The gift of presence: inquiry and being 'in the moment'

One of the most powerful opportunities for teacher inquiry into inquiry is to locate at least some of our professional learning in the classroom itself. I am fortunate to have many opportunities to regularly teach alongside teachers who observe, question and reflect both during and after the session. These conversations are almost always rich, challenging and satisfying. Locating our professional inquiry in the classroom brings us to the heart of what (and why) we do what we do.   I am used to being observed as I teach and I think it has a positive effect on my teaching.  I am more conscious of the 'moves' I am making and more intentional overall.  

Over the years of ‘modelling’ inquiry-based teaching, I have noticed recurring themes arising in our debriefs. I don't always get it right- far from it, but one of the most pervasive themes relates to pace and timing. I often hear:

“The kids seemed to have a lot of time to think and talk”

“It felt relaxed”

“Even though the kids were challenged, they did not seem stressed…”

“There was an atmosphere of calm”

“The strategy was actually quite simple but so much came out of it…”

“ Everything just feels slower and more considered”

As teachers committed to a more inquiry based approach, we all know how important it is to be truly present as we teach.  Inquiry is a stance - so we need to have a mindset that permits us to observe and listen.  When I am working with a group of children in this ‘lab site’ context, I feel incredibly present. I can activate my inquiry stance with relative ease asking myself continually ‘what am I seeing/hearing? What am I noticing? What should we do next?” I don't always get there - sometimes the pressure of being observed can have a negative effect or I fail to respond to my inner voice telling me the strategy I have chosen won't work and I should try another -but most of the time.....

I can recall days of teaching when I was far from truly present.  I was so often thinking about the next thing or about whether we were going to ‘get it done’ in time for the next thing! And, as a younger teacher I was worried about management. I needed things to feel controlled and orderly and then often meant pushing through and ignoring the small voice that questioned my motives.   Although this is still a struggle (I can feel that sense of urgency creeping in when I am running teacher workshops and the clock is ticking!) I am so much less bothered by the clock these days.   Maybe it is one of the benefits of experience (read - getting old) but I know the sky won’t fall in if we don’t finish. I know less is more. I know it is more about the journey than the destination. I understand more keenly now, the gift of presence.

So, what gets in the way of simply being in the here and now?  What stops us from being truly present as teachers – to be right there, in the moment with our learners?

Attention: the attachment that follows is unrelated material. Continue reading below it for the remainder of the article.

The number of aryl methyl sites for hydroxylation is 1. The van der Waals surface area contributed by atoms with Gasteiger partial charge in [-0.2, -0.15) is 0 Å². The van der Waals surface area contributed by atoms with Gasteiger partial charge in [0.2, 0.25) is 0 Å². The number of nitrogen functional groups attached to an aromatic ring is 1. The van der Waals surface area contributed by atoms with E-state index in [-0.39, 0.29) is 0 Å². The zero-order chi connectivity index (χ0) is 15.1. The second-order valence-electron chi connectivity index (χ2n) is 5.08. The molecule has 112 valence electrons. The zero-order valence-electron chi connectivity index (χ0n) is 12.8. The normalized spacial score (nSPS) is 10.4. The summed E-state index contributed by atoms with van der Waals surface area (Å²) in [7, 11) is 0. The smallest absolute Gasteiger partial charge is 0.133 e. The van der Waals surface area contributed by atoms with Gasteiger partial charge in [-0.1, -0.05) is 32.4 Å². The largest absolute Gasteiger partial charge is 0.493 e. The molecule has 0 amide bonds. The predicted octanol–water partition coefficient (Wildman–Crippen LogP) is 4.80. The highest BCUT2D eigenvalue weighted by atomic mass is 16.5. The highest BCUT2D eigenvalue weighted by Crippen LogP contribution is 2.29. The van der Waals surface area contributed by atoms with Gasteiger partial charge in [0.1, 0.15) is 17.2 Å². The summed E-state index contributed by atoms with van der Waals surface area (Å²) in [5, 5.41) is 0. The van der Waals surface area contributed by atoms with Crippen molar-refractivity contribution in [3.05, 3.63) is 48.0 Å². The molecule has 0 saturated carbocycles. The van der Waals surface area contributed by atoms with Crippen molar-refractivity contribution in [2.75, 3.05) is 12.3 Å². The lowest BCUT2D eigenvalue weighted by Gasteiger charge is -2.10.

This issue came up with a group of teachers I had the pleasure of working with at Mulgrave School in Vancouver, Canada.   We wondered whether, to engage kids – we can sometimes lapse into ‘edutainment’, creating a kind of frenetic energy (albeit fun!) that gets in the way of reflection and processing. Our kids become dependent on US to motivate and energise so we become even more panicked about not dropping the (juggling?) ball!

We all acknowledged that if the daily timetable is fragmented and overcrowded, we easily become driven by the clock rather than our learners. When we feel pressured for time, we literally speed up. We speak faster, we hurry students and give less time for thinking.  Distracted by the thought of ‘the next thing’ we lose the opportunity to be present in THIS moment.

The wonderful conversation got me thinking. Why is it so hard to slow down and be in the moment? Like the ‘slow food’ movement that pushes against the unhealthy impact of the ubiquitous fast food industry, The ‘slow schools’ movement is in direct response to our need to take time to really listen and observe as we teach. To be an inquirer.  

What else stops us from stopping?

We over plan. Perhaps we get excited by a bunch of creative ideas, perhaps because we worry we won’t have enough for kids to ‘do’.  But the reality is that less really IS more.

And we plan too far ahead.  Detailed, long range planning can sometimes be useful but it can also mean we are far less responsive than we should be.  When we discipline ourselves to plan in response to our learners, we use our time to notice, document and analyse what we see and hear.

We make the mistake of thinking collaborative planning is about all ‘doing’ the same activities all of the time. So, we panic when we have not kept up with everyone else. The activities drive us – not the students or the learning.

We sometimes focus more on the ‘doing’ than the learning. We can be too product-oriented meaning our lessons can pressure kids to get things finished.  We speed things up and forget to notice what’s happening NOW.

We forget to give ourselves time to reflect, to decompress and to slow down.  Perhaps the most powerful thing we can do to be more present in our teaching is to practice the kind of self-talk we might tell our students to employ.  Ironically - as a self-confessed 'busy' person, this is something I need to work on.  

I recognise that it is far easier for me to be truly ‘present’ when I am in the rarefied context of modelling a lesson.  It is a true gift to be able to focus on so intently on what is happening as a lesson unfolds which, in turn, activates a stronger inquiry stance.  

How do we help ourselves be truly present as we teach? To slow down, to notice and to respond? As it says in a popular meme doing the rounds at the do we be less mind-full and be more mindful? 

Just wondering…